Britain may approve three-parent babies by next year

Britain may approve three-parent babies by next year

The U.K. will work to approve three-parent babies.

U.S. health officials are weighing whether to approve trials of a pioneering in vitro fertilization technique using DNA from three people in an attempt to prevent illnesses like muscular dystrophy and respiratory problems. The proposed treatment would allow a woman to have a baby without passing on diseases of the mitochondria, the “powerhouses” that drive cells.

The procedure is “not without its risks, but it’s treating a disease,” says medical ethicist Art Caplan. Preventing a disease that can be passed down for generations would be ethical “as long as it proves to be safe. Where we get into the sticky part is, what if you get past transplanting batteries and start to say, ‘While we’re at it, why don’t we make you taller, stronger, faster or smarter?’ ”

“There is no genetic engineering. It isn’t a slippery slope. It’s a way to allow these families to have healthy children,” said Susan Solomon, director of the New York Stem Cell Foundation.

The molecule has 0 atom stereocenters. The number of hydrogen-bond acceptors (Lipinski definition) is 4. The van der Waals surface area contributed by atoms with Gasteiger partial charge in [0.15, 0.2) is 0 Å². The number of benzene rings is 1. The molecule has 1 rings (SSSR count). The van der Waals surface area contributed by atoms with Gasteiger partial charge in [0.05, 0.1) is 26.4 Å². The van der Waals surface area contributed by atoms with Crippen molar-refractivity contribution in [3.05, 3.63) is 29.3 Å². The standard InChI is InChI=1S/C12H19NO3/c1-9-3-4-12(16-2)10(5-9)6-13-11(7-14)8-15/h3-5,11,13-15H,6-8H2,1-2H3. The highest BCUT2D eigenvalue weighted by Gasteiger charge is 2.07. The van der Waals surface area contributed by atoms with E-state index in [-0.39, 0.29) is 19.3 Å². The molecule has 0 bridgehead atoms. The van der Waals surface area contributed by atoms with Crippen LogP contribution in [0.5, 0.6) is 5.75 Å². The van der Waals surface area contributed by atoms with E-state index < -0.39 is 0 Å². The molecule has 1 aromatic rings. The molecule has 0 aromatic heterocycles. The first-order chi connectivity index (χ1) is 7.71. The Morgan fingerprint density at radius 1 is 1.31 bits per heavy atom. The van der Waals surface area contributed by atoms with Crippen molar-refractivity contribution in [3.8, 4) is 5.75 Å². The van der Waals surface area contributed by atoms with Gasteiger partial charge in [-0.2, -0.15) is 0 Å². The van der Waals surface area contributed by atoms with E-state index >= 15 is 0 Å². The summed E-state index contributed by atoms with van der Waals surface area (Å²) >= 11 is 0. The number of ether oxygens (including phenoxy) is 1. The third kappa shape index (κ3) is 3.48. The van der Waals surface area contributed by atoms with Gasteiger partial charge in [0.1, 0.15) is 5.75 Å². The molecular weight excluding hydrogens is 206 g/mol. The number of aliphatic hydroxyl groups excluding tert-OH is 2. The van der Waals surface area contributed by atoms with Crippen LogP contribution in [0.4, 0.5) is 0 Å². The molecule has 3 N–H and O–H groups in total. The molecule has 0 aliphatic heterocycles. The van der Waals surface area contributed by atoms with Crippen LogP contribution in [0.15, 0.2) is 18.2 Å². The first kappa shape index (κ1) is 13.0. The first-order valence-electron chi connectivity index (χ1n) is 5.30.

“What we’re doing is, without at all changing the DNA of the mother, just allowing it to grow in an environment that isn’t sick,” she added.

Mitochondrial disorders are inherited from the mother. In the procedure under discussion in Washington, genetic material from the nucleus of a mother’s egg or an embryo gets transferred to a donor egg or embryo that’s had its nuclear DNA removed.

The new embryo will contain nuclear DNA from the intended father and mother, as well as healthy mitochondrial DNA from the donor embryo — effectively creating a “three-parent” baby.

In June, Britain took a step toward becoming the first country to allow the technique. One in 6,500 babies in the United Kingdom is born with a mitochondrial disorder, which can lead to serious health issues such as heart and liver disease.

Caplan said the same technology could be used to modify an embryo to “making super babies,” a practice he said amounted to “eugenics.”

But Solomon said the procedure is closer to an expansion of in vitro fertilization, which has been available for nearly 40 years.

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